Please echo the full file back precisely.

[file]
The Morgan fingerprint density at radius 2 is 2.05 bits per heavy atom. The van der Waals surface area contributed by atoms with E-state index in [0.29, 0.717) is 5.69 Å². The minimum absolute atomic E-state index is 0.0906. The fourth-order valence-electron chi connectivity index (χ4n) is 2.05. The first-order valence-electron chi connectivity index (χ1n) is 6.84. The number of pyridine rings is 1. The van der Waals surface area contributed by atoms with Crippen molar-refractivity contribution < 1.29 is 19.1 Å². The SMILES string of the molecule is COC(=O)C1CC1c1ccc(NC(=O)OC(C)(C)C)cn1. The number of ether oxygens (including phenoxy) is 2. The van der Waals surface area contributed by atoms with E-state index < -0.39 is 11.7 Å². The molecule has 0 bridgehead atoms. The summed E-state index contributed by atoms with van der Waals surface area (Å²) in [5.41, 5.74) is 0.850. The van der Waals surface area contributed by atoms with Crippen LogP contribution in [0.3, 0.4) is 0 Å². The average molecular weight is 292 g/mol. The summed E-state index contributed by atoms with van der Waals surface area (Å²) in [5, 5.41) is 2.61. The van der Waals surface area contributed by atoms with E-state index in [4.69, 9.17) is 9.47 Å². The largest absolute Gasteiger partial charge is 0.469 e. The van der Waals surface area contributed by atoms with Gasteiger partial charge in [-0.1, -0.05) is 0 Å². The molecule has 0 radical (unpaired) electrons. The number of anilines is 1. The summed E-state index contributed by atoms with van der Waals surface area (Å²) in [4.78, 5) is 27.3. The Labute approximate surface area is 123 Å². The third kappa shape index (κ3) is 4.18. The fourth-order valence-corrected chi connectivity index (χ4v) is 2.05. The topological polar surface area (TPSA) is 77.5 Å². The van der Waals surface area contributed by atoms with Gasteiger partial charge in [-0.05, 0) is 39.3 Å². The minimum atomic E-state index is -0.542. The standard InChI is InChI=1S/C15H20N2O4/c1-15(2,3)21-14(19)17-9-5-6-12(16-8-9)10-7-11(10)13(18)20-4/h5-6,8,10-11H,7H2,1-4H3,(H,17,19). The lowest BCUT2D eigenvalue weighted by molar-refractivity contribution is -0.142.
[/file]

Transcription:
The Morgan fingerprint density at radius 2 is 2.05 bits per heavy atom. The van der Waals surface area contributed by atoms with E-state index in [0.29, 0.717) is 5.69 Å². The minimum absolute atomic E-state index is 0.0906. The fourth-order valence-electron chi connectivity index (χ4n) is 2.05. The first-order valence-electron chi connectivity index (χ1n) is 6.84. The number of pyridine rings is 1. The van der Waals surface area contributed by atoms with Crippen molar-refractivity contribution < 1.29 is 19.1 Å². The SMILES string of the molecule is COC(=O)C1CC1c1ccc(NC(=O)OC(C)(C)C)cn1. The number of ether oxygens (including phenoxy) is 2. The van der Waals surface area contributed by atoms with E-state index < -0.39 is 11.7 Å². The molecule has 0 bridgehead atoms. The summed E-state index contributed by atoms with van der Waals surface area (Å²) in [5.41, 5.74) is 0.850. The van der Waals surface area contributed by atoms with Crippen LogP contribution in [0.3, 0.4) is 0 Å². The average molecular weight is 292 g/mol. The summed E-state index contributed by atoms with van der Waals surface area (Å²) in [5, 5.41) is 2.61. The van der Waals surface area contributed by atoms with E-state index in [4.69, 9.17) is 9.47 Å². The largest absolute Gasteiger partial charge is 0.469 e. The van der Waals surface area contributed by atoms with Gasteiger partial charge in [-0.1, -0.05) is 0 Å². The molecule has 0 radical (unpaired) electrons. The number of anilines is 1. The summed E-state index contributed by atoms with van der Waals surface area (Å²) in [4.78, 5) is 27.3. The Labute approximate surface area is 123 Å². The third kappa shape index (κ3) is 4.18. The fourth-order valence-corrected chi connectivity index (χ4v) is 2.05. The topological polar surface area (TPSA) is 77.5 Å². The van der Waals surface area contributed by atoms with Gasteiger partial charge in [-0.05, 0) is 39.3 Å². The minimum atomic E-state index is -0.542. The standard InChI is InChI=1S/C15H20N2O4/c1-15(2,3)21-14(19)17-9-5-6-12(16-8-9)10-7-11(10)13(18)20-4/h5-6,8,10-11H,7H2,1-4H3,(H,17,19). The lowest BCUT2D eigenvalue weighted by molar-refractivity contribution is -0.142.